by Ben Farmer, The Telegraph, May 24, 2019
Three more climbers have died on the overcrowded slopes of Mount Everest after a run of clear weather saw mountaineers stuck for hours in a high altitude human traffic jam.
Thursday's deaths followed two other deaths the day before which were blamed on the tailbacks to reach the 8,848m (29,030ft) peak.
Local media identified the three new victims as two Indians and an Austrian. Kalpana Das, a 49-year-old from Odisha; Nihal Ashpak Bagwan, a 27-year-old from Pune, and Ernst Landgraf died descending the world's tallest mountain.
"Bagwan died of dehydration, exhaustion and tiredness after being caught in the jam of climbers," said Keshab Paudel of the Peak Promotion hiking agency that handled the climber's logistics.
The deaths bring the toll of dead or missing this week to six. Two died on Wednesday as between 200 and 300 climbers queued to reach the summit.
Mountaineering has become a lucrative business for Nepal since Edmund Hillary and Tenzing Norgay made the first ascent of Everest in 1953.
This year is likely to be a bumper year for people reaching the summit. The Himalayan nation has issued a record 381 permits costing $11,000 each for this year's spring climbing season, sparking fears of bottlenecks en route to the summit if poor weather cuts down the number of climbing days. With each climber normally accompanied by at least one Sherpa guide, the mountain is likely to see more than 750 climbers treading the path to the top. At least 140 others have been granted permits to climb from the northern side in Tibet, meaning the total number to reach the summit could pass last year's record of 807.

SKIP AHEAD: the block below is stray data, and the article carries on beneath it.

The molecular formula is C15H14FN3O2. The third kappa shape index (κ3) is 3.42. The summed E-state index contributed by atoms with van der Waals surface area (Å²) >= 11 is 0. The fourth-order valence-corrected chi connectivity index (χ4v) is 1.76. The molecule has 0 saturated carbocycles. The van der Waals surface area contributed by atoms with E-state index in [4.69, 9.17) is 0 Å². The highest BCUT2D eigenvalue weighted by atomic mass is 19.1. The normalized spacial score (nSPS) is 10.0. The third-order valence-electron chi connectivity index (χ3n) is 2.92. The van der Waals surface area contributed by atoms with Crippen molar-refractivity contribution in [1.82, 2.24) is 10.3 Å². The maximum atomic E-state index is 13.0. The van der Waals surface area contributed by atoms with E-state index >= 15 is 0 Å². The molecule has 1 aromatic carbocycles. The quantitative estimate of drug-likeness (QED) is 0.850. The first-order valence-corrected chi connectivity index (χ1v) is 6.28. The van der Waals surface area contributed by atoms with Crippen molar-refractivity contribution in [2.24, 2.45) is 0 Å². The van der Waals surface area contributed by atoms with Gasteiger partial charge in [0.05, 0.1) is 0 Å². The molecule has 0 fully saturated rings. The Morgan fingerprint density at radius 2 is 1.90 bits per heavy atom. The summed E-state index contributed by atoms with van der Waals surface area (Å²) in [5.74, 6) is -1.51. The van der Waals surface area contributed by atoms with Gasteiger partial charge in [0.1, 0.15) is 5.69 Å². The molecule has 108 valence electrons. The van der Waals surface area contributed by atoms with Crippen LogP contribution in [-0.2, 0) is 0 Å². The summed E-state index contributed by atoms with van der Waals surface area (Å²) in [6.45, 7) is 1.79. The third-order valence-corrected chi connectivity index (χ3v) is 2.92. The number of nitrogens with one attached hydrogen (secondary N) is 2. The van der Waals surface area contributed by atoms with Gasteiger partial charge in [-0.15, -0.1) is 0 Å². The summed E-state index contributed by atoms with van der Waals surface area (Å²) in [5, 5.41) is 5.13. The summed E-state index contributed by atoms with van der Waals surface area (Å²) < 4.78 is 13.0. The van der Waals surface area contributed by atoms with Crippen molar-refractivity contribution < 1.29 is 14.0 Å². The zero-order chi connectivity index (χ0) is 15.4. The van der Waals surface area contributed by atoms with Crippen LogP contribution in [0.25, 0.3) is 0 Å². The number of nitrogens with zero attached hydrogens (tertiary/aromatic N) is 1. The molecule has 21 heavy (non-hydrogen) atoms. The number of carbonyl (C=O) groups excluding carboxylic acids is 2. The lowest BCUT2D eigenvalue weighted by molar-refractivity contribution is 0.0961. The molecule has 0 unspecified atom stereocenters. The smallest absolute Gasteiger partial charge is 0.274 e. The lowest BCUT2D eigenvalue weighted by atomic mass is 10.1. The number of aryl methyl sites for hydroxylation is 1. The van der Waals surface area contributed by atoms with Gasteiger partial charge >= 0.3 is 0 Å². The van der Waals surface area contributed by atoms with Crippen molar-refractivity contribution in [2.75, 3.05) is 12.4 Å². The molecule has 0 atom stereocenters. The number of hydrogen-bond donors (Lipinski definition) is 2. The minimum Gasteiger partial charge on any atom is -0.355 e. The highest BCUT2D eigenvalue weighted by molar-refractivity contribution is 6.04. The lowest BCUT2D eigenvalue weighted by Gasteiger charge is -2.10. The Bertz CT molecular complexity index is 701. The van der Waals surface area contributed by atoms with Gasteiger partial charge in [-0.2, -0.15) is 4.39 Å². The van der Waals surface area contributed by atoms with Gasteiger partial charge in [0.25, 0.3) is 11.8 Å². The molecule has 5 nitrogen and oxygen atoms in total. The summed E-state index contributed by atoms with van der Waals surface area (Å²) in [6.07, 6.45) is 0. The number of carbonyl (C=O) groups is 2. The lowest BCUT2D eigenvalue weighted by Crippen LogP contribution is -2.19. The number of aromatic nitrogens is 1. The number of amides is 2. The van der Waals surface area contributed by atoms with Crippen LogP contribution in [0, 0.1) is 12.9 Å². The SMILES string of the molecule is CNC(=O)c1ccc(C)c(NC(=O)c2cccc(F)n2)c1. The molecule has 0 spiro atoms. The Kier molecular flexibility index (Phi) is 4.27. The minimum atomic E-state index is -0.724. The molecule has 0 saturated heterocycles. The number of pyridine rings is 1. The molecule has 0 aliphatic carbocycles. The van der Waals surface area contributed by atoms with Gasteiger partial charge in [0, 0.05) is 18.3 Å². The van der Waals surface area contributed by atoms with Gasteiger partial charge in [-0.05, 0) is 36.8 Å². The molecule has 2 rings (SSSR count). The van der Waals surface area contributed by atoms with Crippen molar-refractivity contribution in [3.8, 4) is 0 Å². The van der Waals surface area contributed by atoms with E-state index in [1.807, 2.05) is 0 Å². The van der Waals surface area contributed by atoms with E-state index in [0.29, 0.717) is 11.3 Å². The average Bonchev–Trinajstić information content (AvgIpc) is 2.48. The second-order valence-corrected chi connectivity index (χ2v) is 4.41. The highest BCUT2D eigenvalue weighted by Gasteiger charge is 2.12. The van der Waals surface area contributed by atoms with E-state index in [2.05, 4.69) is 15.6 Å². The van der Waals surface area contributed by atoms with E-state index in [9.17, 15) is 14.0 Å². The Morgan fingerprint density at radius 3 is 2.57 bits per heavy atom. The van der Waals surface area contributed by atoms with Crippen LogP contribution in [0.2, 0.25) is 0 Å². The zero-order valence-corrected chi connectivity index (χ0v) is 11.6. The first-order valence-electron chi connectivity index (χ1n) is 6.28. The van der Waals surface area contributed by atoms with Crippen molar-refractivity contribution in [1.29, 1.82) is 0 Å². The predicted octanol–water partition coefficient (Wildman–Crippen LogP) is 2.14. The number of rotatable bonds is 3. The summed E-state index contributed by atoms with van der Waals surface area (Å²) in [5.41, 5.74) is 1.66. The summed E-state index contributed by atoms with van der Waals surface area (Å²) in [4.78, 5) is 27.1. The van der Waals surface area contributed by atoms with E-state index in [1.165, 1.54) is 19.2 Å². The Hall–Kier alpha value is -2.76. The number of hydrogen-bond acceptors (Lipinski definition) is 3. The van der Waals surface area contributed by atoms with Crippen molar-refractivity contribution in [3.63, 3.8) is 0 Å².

Alan Arnette, who writes about Everest, said the short spring climbing season only normally allowed 7 to 12 good weather days to reach the summit. He said so far in 2019, there had only been two good weather breaks, consisting of a total of five days. With so few opportunities and so many permits, he said it was “simply impossible to squeeze that many people through the notorious bottlenecks on both sides”.
Hiking officials say between five and ten climbers die on Mount Everest in an average climbing year.
A total of 15 climbers have died or are missing on different Himalayan peaks in Nepal, seven of them Indians, since the start of the climbing season in March.